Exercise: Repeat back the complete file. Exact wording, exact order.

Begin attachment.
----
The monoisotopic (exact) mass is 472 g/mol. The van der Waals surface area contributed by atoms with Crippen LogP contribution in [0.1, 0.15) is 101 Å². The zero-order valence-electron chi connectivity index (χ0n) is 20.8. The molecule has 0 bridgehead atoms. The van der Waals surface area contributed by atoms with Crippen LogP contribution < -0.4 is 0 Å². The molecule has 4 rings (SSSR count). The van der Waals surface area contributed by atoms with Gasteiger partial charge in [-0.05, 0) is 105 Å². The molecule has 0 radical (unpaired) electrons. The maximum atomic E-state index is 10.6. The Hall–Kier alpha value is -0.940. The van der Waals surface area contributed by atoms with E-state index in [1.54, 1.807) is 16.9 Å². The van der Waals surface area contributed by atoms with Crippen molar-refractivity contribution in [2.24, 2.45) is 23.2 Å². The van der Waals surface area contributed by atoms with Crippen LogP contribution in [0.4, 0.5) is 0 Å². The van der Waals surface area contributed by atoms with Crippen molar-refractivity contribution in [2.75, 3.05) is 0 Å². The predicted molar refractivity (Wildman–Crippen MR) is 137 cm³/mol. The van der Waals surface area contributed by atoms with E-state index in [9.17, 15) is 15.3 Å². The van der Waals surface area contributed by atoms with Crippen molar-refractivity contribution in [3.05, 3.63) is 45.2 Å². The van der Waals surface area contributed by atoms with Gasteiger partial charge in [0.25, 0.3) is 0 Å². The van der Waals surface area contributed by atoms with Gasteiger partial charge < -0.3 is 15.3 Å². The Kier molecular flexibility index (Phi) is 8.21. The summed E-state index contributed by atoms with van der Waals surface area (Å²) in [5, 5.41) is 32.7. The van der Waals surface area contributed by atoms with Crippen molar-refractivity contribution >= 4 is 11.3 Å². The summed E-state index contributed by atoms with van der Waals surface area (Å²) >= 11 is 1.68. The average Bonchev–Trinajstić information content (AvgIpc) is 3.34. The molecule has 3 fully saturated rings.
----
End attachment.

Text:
The monoisotopic (exact) mass is 472 g/mol. The van der Waals surface area contributed by atoms with Crippen LogP contribution in [0.1, 0.15) is 101 Å². The zero-order valence-electron chi connectivity index (χ0n) is 20.8. The molecule has 0 bridgehead atoms. The van der Waals surface area contributed by atoms with Crippen LogP contribution < -0.4 is 0 Å². The molecule has 4 rings (SSSR count). The van der Waals surface area contributed by atoms with Gasteiger partial charge in [-0.05, 0) is 105 Å². The molecule has 0 radical (unpaired) electrons. The maximum atomic E-state index is 10.6. The Hall–Kier alpha value is -0.940. The van der Waals surface area contributed by atoms with E-state index in [1.54, 1.807) is 16.9 Å². The van der Waals surface area contributed by atoms with Crippen molar-refractivity contribution in [2.24, 2.45) is 23.2 Å². The van der Waals surface area contributed by atoms with Crippen LogP contribution in [0.4, 0.5) is 0 Å². The van der Waals surface area contributed by atoms with Crippen molar-refractivity contribution in [2.75, 3.05) is 0 Å². The predicted molar refractivity (Wildman–Crippen MR) is 137 cm³/mol. The van der Waals surface area contributed by atoms with E-state index in [9.17, 15) is 15.3 Å². The van der Waals surface area contributed by atoms with Crippen molar-refractivity contribution in [3.05, 3.63) is 45.2 Å². The van der Waals surface area contributed by atoms with Gasteiger partial charge in [0.25, 0.3) is 0 Å². The van der Waals surface area contributed by atoms with Gasteiger partial charge < -0.3 is 15.3 Å². The Kier molecular flexibility index (Phi) is 8.21. The summed E-state index contributed by atoms with van der Waals surface area (Å²) in [5, 5.41) is 32.7. The van der Waals surface area contributed by atoms with Crippen molar-refractivity contribution >= 4 is 11.3 Å². The summed E-state index contributed by atoms with van der Waals surface area (Å²) >= 11 is 1.68. The average Bonchev–Trinajstić information content (AvgIpc) is 3.34. The molecule has 3 fully saturated rings.